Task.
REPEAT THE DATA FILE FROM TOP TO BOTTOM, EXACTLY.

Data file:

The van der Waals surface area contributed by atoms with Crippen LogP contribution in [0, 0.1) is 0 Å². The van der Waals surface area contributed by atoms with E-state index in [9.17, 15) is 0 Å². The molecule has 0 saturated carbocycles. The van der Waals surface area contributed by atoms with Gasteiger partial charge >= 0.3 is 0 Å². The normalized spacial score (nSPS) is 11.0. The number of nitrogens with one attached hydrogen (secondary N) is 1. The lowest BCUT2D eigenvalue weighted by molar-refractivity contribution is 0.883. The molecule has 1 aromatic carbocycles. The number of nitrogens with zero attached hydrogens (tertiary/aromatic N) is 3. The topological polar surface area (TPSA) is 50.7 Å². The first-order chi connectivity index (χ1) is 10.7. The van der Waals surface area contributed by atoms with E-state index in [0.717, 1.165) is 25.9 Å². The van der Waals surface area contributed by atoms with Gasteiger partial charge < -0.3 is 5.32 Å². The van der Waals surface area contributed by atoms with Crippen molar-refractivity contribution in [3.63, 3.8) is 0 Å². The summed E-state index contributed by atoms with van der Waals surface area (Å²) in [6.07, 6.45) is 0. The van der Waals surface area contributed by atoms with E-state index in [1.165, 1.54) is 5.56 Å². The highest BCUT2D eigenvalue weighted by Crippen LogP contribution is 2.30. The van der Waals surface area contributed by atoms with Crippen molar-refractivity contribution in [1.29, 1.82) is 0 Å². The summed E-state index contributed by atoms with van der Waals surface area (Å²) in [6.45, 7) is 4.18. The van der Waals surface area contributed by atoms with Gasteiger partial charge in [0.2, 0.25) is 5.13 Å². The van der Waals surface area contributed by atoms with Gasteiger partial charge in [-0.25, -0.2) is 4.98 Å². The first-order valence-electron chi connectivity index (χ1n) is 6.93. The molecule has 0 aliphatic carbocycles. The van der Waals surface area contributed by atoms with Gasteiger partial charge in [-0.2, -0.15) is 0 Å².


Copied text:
The van der Waals surface area contributed by atoms with Crippen LogP contribution in [0, 0.1) is 0 Å². The van der Waals surface area contributed by atoms with E-state index in [9.17, 15) is 0 Å². The molecule has 0 saturated carbocycles. The van der Waals surface area contributed by atoms with Gasteiger partial charge >= 0.3 is 0 Å². The normalized spacial score (nSPS) is 11.0. The number of nitrogens with one attached hydrogen (secondary N) is 1. The lowest BCUT2D eigenvalue weighted by molar-refractivity contribution is 0.883. The molecule has 1 aromatic carbocycles. The number of nitrogens with zero attached hydrogens (tertiary/aromatic N) is 3. The topological polar surface area (TPSA) is 50.7 Å². The first-order chi connectivity index (χ1) is 10.7. The van der Waals surface area contributed by atoms with E-state index in [0.717, 1.165) is 25.9 Å². The van der Waals surface area contributed by atoms with Gasteiger partial charge < -0.3 is 5.32 Å². The van der Waals surface area contributed by atoms with Crippen molar-refractivity contribution in [3.63, 3.8) is 0 Å². The summed E-state index contributed by atoms with van der Waals surface area (Å²) in [6.07, 6.45) is 0. The van der Waals surface area contributed by atoms with E-state index in [1.165, 1.54) is 5.56 Å². The highest BCUT2D eigenvalue weighted by Crippen LogP contribution is 2.30. The van der Waals surface area contributed by atoms with Crippen molar-refractivity contribution in [1.29, 1.82) is 0 Å². The summed E-state index contributed by atoms with van der Waals surface area (Å²) in [6.45, 7) is 4.18. The van der Waals surface area contributed by atoms with Gasteiger partial charge in [0.2, 0.25) is 5.13 Å². The van der Waals surface area contributed by atoms with Gasteiger partial charge in [-0.25, -0.2) is 4.98 Å². The first-order valence-electron chi connectivity index (χ1n) is 6.93. The molecule has 0 aliphatic carbocycles. The van der Waals surface area contributed by atoms with Gasteiger partial charge in [-0.2, -0.15) is 0 Å².